British theatre director, co-founder of the Theatre Workshop.
Born in London, Littlewood studied at the Royal Academy of Dramatic Art. Somewhat unfashionably, but typical of her unorthodox experimental approach to drama, she began her career in Manchester, where she founded a street theatre, the Theatre of Action (1931–37), and the Theatre Union (1937–39). After World War II she returned to London as co-founder, with Gerry Raffles, of the Theatre Workshop, which moved to the Theatre Royal, Stratford, in 1953. Between 1945 and 1953 the company toured the British Isles and abroad. Among the many plays Littlewood directed at the Theatre Royal a number transferred to the West End, including The Quare Fellow (1956), A Taste of Honey (1948), and, perhaps the one with which her name became most closely associated, Oh, What A Lovely War (1963).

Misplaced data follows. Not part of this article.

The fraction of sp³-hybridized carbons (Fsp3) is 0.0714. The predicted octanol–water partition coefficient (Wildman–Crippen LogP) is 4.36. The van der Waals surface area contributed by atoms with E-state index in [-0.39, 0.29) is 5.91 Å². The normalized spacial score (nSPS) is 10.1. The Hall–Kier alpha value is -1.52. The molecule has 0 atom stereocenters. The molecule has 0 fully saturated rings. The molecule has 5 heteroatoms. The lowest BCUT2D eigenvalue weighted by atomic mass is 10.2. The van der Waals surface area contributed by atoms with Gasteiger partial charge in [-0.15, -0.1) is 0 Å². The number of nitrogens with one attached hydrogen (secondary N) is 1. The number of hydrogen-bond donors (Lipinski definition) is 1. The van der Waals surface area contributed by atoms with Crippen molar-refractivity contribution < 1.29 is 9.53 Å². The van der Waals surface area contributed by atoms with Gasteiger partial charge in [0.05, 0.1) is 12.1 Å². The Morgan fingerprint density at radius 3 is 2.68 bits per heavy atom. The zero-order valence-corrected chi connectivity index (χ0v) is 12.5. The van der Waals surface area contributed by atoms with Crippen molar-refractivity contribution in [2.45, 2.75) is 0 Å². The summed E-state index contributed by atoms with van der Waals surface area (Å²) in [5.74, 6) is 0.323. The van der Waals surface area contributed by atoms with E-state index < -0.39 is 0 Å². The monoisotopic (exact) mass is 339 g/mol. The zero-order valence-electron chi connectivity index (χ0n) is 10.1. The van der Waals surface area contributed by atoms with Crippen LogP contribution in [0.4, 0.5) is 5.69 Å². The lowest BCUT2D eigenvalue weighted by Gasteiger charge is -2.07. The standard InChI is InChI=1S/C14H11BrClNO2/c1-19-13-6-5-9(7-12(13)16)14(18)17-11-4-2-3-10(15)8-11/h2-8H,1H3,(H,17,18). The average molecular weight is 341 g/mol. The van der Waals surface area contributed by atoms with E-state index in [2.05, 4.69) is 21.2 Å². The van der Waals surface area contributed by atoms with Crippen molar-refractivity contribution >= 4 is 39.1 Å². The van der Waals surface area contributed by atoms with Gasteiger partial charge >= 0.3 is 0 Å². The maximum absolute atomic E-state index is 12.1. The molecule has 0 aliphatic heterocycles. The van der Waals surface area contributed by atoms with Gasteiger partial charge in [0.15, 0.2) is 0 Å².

Littlewood has often worked abroad, her first Broadway production being in 1960. After the Theatre Workshop disbanded in 1964 she worked at the Centre Culturel in Hammamet, Tunisia (1965–67), and at Image India in Calcutta (1968). The Theatre Workshop was revived and reformed in the early 1970s but in 1975 she left England to work in France.
Littlewood's other activities have included creating the Children's Environments around the Theatre Royal (1968–75) and directing the film Sparrers Can't Sing (1962). She has also appeared on stage from time to time. She received a special Society of West End Theatre award in 1983.